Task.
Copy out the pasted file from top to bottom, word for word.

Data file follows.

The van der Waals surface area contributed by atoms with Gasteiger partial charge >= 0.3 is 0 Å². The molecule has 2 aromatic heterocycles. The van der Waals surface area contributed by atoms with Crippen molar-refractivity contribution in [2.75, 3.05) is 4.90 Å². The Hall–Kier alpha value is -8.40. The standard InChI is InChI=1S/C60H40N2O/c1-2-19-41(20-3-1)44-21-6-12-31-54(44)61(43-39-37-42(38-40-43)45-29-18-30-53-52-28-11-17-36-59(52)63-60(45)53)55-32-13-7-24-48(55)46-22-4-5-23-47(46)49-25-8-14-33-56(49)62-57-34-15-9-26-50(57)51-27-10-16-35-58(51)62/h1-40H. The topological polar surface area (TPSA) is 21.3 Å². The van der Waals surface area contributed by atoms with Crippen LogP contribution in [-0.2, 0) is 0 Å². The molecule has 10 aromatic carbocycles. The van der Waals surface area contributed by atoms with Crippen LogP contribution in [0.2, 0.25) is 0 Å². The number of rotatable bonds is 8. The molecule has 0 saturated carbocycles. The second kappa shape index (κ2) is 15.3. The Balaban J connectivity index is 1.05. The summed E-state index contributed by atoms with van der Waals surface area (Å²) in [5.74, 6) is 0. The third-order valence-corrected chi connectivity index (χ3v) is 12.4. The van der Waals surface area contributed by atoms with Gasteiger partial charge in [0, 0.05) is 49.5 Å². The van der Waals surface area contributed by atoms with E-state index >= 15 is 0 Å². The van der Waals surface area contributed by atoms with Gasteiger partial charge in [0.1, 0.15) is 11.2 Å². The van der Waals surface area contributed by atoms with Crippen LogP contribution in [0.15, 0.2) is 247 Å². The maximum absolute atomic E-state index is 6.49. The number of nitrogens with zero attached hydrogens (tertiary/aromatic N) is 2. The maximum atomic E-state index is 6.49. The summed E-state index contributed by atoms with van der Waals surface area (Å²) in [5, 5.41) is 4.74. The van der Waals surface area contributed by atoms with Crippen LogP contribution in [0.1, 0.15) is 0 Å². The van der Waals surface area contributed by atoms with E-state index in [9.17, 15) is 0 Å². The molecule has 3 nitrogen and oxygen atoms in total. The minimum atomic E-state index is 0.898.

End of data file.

The van der Waals surface area contributed by atoms with Gasteiger partial charge >= 0.3 is 0 Å². The molecule has 2 aromatic heterocycles. The van der Waals surface area contributed by atoms with Crippen molar-refractivity contribution in [2.75, 3.05) is 4.90 Å². The Hall–Kier alpha value is -8.40. The standard InChI is InChI=1S/C60H40N2O/c1-2-19-41(20-3-1)44-21-6-12-31-54(44)61(43-39-37-42(38-40-43)45-29-18-30-53-52-28-11-17-36-59(52)63-60(45)53)55-32-13-7-24-48(55)46-22-4-5-23-47(46)49-25-8-14-33-56(49)62-57-34-15-9-26-50(57)51-27-10-16-35-58(51)62/h1-40H. The topological polar surface area (TPSA) is 21.3 Å². The van der Waals surface area contributed by atoms with Crippen LogP contribution in [-0.2, 0) is 0 Å². The molecule has 10 aromatic carbocycles. The van der Waals surface area contributed by atoms with Crippen LogP contribution in [0.2, 0.25) is 0 Å². The number of rotatable bonds is 8. The molecule has 0 saturated carbocycles. The second kappa shape index (κ2) is 15.3. The Balaban J connectivity index is 1.05. The summed E-state index contributed by atoms with van der Waals surface area (Å²) in [5.74, 6) is 0. The third-order valence-corrected chi connectivity index (χ3v) is 12.4. The van der Waals surface area contributed by atoms with Gasteiger partial charge in [0, 0.05) is 49.5 Å². The van der Waals surface area contributed by atoms with E-state index >= 15 is 0 Å². The van der Waals surface area contributed by atoms with Gasteiger partial charge in [0.1, 0.15) is 11.2 Å². The van der Waals surface area contributed by atoms with Crippen LogP contribution in [0.15, 0.2) is 247 Å². The maximum absolute atomic E-state index is 6.49. The number of nitrogens with zero attached hydrogens (tertiary/aromatic N) is 2. The maximum atomic E-state index is 6.49. The summed E-state index contributed by atoms with van der Waals surface area (Å²) in [5, 5.41) is 4.74. The van der Waals surface area contributed by atoms with Crippen LogP contribution in [0.1, 0.15) is 0 Å². The van der Waals surface area contributed by atoms with E-state index in [9.17, 15) is 0 Å². The molecule has 3 nitrogen and oxygen atoms in total. The minimum atomic E-state index is 0.898.